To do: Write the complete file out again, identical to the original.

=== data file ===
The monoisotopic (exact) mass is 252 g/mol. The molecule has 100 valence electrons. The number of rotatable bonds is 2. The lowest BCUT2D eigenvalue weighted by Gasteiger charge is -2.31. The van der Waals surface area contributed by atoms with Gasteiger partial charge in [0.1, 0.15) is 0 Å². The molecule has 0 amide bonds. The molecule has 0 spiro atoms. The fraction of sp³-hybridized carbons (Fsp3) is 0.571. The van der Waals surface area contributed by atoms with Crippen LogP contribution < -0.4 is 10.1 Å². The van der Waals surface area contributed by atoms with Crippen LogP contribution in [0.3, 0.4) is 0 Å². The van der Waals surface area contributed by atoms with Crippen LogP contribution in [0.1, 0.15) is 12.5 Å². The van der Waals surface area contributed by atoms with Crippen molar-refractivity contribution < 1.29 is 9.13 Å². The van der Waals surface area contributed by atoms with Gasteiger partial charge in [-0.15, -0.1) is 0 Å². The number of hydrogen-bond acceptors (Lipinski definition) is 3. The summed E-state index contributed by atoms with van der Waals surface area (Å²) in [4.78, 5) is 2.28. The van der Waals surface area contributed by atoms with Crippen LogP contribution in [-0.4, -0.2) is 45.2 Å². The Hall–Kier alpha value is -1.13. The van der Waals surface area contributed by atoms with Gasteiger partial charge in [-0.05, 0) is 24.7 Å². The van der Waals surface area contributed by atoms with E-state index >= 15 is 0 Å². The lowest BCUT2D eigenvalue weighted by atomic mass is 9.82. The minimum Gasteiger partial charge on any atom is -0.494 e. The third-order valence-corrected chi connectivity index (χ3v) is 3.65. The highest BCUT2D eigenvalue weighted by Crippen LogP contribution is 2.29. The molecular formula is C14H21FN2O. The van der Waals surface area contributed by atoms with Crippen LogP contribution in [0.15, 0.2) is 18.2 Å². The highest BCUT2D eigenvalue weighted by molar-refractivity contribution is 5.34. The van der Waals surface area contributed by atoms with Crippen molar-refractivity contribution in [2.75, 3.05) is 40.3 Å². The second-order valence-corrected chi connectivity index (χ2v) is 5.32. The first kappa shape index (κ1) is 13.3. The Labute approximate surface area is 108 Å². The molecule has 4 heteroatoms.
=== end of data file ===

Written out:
The monoisotopic (exact) mass is 252 g/mol. The molecule has 100 valence electrons. The number of rotatable bonds is 2. The lowest BCUT2D eigenvalue weighted by Gasteiger charge is -2.31. The van der Waals surface area contributed by atoms with Gasteiger partial charge in [0.1, 0.15) is 0 Å². The molecule has 0 amide bonds. The molecule has 0 spiro atoms. The fraction of sp³-hybridized carbons (Fsp3) is 0.571. The van der Waals surface area contributed by atoms with Crippen LogP contribution < -0.4 is 10.1 Å². The van der Waals surface area contributed by atoms with Crippen LogP contribution in [0.3, 0.4) is 0 Å². The van der Waals surface area contributed by atoms with Crippen LogP contribution in [0.1, 0.15) is 12.5 Å². The van der Waals surface area contributed by atoms with Crippen molar-refractivity contribution < 1.29 is 9.13 Å². The van der Waals surface area contributed by atoms with Gasteiger partial charge in [-0.15, -0.1) is 0 Å². The number of hydrogen-bond acceptors (Lipinski definition) is 3. The summed E-state index contributed by atoms with van der Waals surface area (Å²) in [4.78, 5) is 2.28. The van der Waals surface area contributed by atoms with Crippen LogP contribution in [-0.4, -0.2) is 45.2 Å². The Hall–Kier alpha value is -1.13. The van der Waals surface area contributed by atoms with Gasteiger partial charge in [-0.05, 0) is 24.7 Å². The van der Waals surface area contributed by atoms with E-state index >= 15 is 0 Å². The lowest BCUT2D eigenvalue weighted by atomic mass is 9.82. The minimum Gasteiger partial charge on any atom is -0.494 e. The third-order valence-corrected chi connectivity index (χ3v) is 3.65. The highest BCUT2D eigenvalue weighted by Crippen LogP contribution is 2.29. The molecular formula is C14H21FN2O. The van der Waals surface area contributed by atoms with Crippen LogP contribution in [0.15, 0.2) is 18.2 Å². The highest BCUT2D eigenvalue weighted by molar-refractivity contribution is 5.34. The van der Waals surface area contributed by atoms with Crippen molar-refractivity contribution in [2.75, 3.05) is 40.3 Å². The second-order valence-corrected chi connectivity index (χ2v) is 5.32. The first kappa shape index (κ1) is 13.3. The Labute approximate surface area is 108 Å². The molecule has 4 heteroatoms.